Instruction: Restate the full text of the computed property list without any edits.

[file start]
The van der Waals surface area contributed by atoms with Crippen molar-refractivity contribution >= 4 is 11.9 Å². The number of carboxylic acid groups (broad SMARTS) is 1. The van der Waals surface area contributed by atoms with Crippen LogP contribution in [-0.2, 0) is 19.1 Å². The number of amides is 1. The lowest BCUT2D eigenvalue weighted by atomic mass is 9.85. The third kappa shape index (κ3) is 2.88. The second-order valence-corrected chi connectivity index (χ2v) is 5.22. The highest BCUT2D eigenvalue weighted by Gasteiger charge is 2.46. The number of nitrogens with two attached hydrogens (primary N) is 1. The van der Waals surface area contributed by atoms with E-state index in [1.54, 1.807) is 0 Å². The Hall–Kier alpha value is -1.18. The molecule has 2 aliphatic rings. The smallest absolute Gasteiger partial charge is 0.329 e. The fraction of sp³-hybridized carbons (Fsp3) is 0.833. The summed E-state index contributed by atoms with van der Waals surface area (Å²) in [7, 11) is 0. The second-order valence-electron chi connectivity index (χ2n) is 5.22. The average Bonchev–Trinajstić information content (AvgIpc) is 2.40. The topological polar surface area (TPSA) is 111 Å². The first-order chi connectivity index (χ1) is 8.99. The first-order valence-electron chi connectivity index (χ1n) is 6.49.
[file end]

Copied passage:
The van der Waals surface area contributed by atoms with Crippen molar-refractivity contribution >= 4 is 11.9 Å². The number of carboxylic acid groups (broad SMARTS) is 1. The van der Waals surface area contributed by atoms with Crippen LogP contribution in [-0.2, 0) is 19.1 Å². The number of amides is 1. The lowest BCUT2D eigenvalue weighted by atomic mass is 9.85. The third kappa shape index (κ3) is 2.88. The second-order valence-corrected chi connectivity index (χ2v) is 5.22. The highest BCUT2D eigenvalue weighted by Gasteiger charge is 2.46. The number of nitrogens with two attached hydrogens (primary N) is 1. The van der Waals surface area contributed by atoms with E-state index in [1.54, 1.807) is 0 Å². The Hall–Kier alpha value is -1.18. The molecule has 2 aliphatic rings. The smallest absolute Gasteiger partial charge is 0.329 e. The fraction of sp³-hybridized carbons (Fsp3) is 0.833. The summed E-state index contributed by atoms with van der Waals surface area (Å²) in [7, 11) is 0. The second-order valence-electron chi connectivity index (χ2n) is 5.22. The average Bonchev–Trinajstić information content (AvgIpc) is 2.40. The topological polar surface area (TPSA) is 111 Å². The first-order chi connectivity index (χ1) is 8.99. The first-order valence-electron chi connectivity index (χ1n) is 6.49.